This would be a corny platitude coming from a writer with a less astonishing résumé. Mamet may be best known for the brilliant provocation of Oleanna and the tough Americana of American Buffalo and Glengarry Glen Ross (which will be revived on Broadway with Alan Alda and Liev Schreiber in May). But he’s rarely mined the same vein for long. In theater, he’s roamed as far as melodrama (The Winslow Boy) and Edwardian lesbian comedy (Boston Marriage). In Hollywood, he’s scripted action classics (The Untouchables) and absurd Grand Guignol (Hannibal), while writing and directing nine of his own films. In print, he’s written pedagogy, poems, essays, the experimental novel Wilson, a book of Judaic reflections (Five Cities of Refuge, with Rabbi Lawrence Kushner)—even the children’s book Henrietta (he’s at work on another). In 1998, he also introduced a small, manly clothing line. (“It came from a desire for loose-fitting, practical garments,” he says, and then wisecracks self-mockingly: “I think that’s how the Ku Klux Klan got started.”) He claims his practical hunting jackets were not only cut from the same cloth as the rest of his projects but are the “best example” of how all his work is part of a unified “aesthetic philosophy.”
At 57, Mamet’s in the latest busy phase of a lifelong tear, gleefully ripping into new creative fields. He’s writing a comic script for a kids’ movie, and, for the Mark Taper Forum, his first musical: a “Gilbert and Sullivan meets Bertolt Brecht” confection, about a waitress “who ends up in Yellowstone Park surrounded by park rangers trying to kill her.” Later this year, he’ll debut as a cartoonist with the collection Tested on Orphans, for which he blames his late friend Shel Silverstein: “He told me, ‘Thurber couldn’t draw, either.’”
It’s tempting to analyze this recent spurt as a turn toward the comic—but Mamet’s always had a bit of the Borscht Belt riffer in him. Even his most venomous rants have scored blows with knockout punch lines. And though he usually counts Tolstoy, Dreiser, Beckett, and Pinter as his most direct literary influences, Mamet got his start as a busboy at Chicago’s Second City comedy club, playing piano for light kiddie revues on the weekends, soaking in the stand-up of guys like David Steinberg, Fred Willard, and Robert Klein at night.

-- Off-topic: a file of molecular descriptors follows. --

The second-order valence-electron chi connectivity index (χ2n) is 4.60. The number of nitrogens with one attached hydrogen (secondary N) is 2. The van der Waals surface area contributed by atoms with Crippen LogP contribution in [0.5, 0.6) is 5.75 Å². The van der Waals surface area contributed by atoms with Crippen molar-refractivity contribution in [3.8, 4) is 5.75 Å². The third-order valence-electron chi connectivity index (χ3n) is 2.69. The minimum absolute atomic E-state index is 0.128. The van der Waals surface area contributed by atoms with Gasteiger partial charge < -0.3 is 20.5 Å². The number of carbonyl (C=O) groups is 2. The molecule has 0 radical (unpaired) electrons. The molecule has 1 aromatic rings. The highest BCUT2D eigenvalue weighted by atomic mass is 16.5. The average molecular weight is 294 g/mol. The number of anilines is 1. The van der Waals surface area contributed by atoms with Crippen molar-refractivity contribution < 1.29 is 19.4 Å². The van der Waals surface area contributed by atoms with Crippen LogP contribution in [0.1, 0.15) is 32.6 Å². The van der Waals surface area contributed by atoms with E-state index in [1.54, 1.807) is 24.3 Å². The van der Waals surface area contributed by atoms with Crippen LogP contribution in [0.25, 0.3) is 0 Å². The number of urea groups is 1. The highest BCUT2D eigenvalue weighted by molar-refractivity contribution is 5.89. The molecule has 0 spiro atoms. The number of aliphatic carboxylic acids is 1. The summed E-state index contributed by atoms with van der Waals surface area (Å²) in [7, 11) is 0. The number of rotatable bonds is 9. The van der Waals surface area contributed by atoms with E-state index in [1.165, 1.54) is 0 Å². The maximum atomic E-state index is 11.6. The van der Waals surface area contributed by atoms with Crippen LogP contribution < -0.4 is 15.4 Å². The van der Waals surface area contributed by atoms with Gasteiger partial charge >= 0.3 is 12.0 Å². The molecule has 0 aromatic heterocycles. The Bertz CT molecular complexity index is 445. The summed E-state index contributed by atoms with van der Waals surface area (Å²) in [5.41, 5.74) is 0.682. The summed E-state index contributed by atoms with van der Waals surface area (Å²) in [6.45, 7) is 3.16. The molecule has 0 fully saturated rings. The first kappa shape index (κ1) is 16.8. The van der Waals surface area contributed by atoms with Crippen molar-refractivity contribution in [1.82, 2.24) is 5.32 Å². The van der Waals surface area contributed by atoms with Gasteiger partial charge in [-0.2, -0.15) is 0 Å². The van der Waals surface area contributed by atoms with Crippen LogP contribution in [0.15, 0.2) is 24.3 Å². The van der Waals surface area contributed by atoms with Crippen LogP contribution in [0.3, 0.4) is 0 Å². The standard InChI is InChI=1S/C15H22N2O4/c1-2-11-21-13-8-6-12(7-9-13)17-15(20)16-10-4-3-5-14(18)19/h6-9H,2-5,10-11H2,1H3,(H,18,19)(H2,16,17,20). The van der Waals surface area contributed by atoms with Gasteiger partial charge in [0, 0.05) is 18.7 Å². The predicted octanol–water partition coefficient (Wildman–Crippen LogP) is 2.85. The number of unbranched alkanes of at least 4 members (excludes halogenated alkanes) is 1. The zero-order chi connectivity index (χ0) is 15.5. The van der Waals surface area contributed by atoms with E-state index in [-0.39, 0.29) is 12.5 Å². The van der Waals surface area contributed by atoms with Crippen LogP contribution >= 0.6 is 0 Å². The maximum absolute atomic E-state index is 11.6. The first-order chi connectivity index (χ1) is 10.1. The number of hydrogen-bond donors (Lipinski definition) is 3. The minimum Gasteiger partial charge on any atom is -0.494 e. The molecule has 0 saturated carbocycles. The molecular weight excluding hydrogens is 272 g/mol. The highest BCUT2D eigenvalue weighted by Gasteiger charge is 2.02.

“How dare you—who makes a living making fun of Swedes!—criticize me for my writing, you brain-dead, ridge-running redneck.”
“Bob was very, very dry indeed,” says Mamet, chuckling as he recalls a mock sermon in which Klein played Job, shouting, “What kind of a God is it that would kill my children and spare my wife?” The fingerprints of that era are all over Romance, which is also indebted to the fun he had while teaching theater to William H. Macy at Goddard College.
“One of the first plays we did was an out-and-out Hellzapoppin’ farce about the scenery falling down, called Lone Canoe,” recalls Mamet, munching on cantaloupe. “Later, Macy said, ‘Why do you write this lugubrious bullshit that puts everyone to sleep?’ And I said, ‘What about your acting? How dare you—who makes a living making fun of Swedes—criticize me for my writing, you brain-dead, ridge-running redneck?’ And this went on for decades. So this is it. My riposte, in dramatic form, to Billy Macy.”
Romance is also—in Mamet’s own, profane way—his nostalgic tribute to their good ol’ days, staged on the twentieth anniversary of the theater’s founding. “Before we all left Chicago, what we all had was this: None of us were going home. We were like those Indian stake warriors. You know the phrase staked out? They would go into battle and they would stake themselves out, meaning, ‘I won’t leave this spot. I’m either going to prevail or die here.’ That’s what we all had in those days, and that’s why we’re all doing it 40 years later. We all said, ‘I’m not missing out on this fun.’ ”